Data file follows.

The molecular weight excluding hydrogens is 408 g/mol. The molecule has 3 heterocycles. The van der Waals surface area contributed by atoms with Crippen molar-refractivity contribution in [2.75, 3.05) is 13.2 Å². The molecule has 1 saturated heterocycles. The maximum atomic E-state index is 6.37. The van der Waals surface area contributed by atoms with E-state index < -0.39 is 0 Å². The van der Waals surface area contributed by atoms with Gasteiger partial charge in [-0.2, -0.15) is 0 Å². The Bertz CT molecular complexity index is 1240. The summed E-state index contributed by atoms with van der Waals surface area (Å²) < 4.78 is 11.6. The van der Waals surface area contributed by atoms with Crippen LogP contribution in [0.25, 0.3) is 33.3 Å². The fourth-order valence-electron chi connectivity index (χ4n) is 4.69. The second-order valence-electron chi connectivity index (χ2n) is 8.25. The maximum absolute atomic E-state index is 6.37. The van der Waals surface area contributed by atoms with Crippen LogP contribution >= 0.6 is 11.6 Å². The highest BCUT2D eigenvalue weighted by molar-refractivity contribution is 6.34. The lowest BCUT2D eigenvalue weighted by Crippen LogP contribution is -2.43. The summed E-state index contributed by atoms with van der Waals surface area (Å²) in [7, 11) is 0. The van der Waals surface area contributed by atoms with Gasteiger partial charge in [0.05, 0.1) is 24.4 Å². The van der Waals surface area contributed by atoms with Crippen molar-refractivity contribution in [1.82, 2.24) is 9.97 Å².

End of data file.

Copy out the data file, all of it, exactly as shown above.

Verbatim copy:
The molecular weight excluding hydrogens is 408 g/mol. The molecule has 3 heterocycles. The van der Waals surface area contributed by atoms with Crippen molar-refractivity contribution in [2.75, 3.05) is 13.2 Å². The molecule has 1 saturated heterocycles. The maximum atomic E-state index is 6.37. The van der Waals surface area contributed by atoms with E-state index < -0.39 is 0 Å². The van der Waals surface area contributed by atoms with Gasteiger partial charge in [-0.2, -0.15) is 0 Å². The Bertz CT molecular complexity index is 1240. The summed E-state index contributed by atoms with van der Waals surface area (Å²) < 4.78 is 11.6. The van der Waals surface area contributed by atoms with Crippen LogP contribution in [0.25, 0.3) is 33.3 Å². The fourth-order valence-electron chi connectivity index (χ4n) is 4.69. The second-order valence-electron chi connectivity index (χ2n) is 8.25. The maximum absolute atomic E-state index is 6.37. The van der Waals surface area contributed by atoms with Crippen LogP contribution >= 0.6 is 11.6 Å². The highest BCUT2D eigenvalue weighted by molar-refractivity contribution is 6.34. The lowest BCUT2D eigenvalue weighted by Crippen LogP contribution is -2.43. The summed E-state index contributed by atoms with van der Waals surface area (Å²) in [7, 11) is 0. The van der Waals surface area contributed by atoms with Gasteiger partial charge in [0.05, 0.1) is 24.4 Å². The van der Waals surface area contributed by atoms with Crippen molar-refractivity contribution in [1.82, 2.24) is 9.97 Å².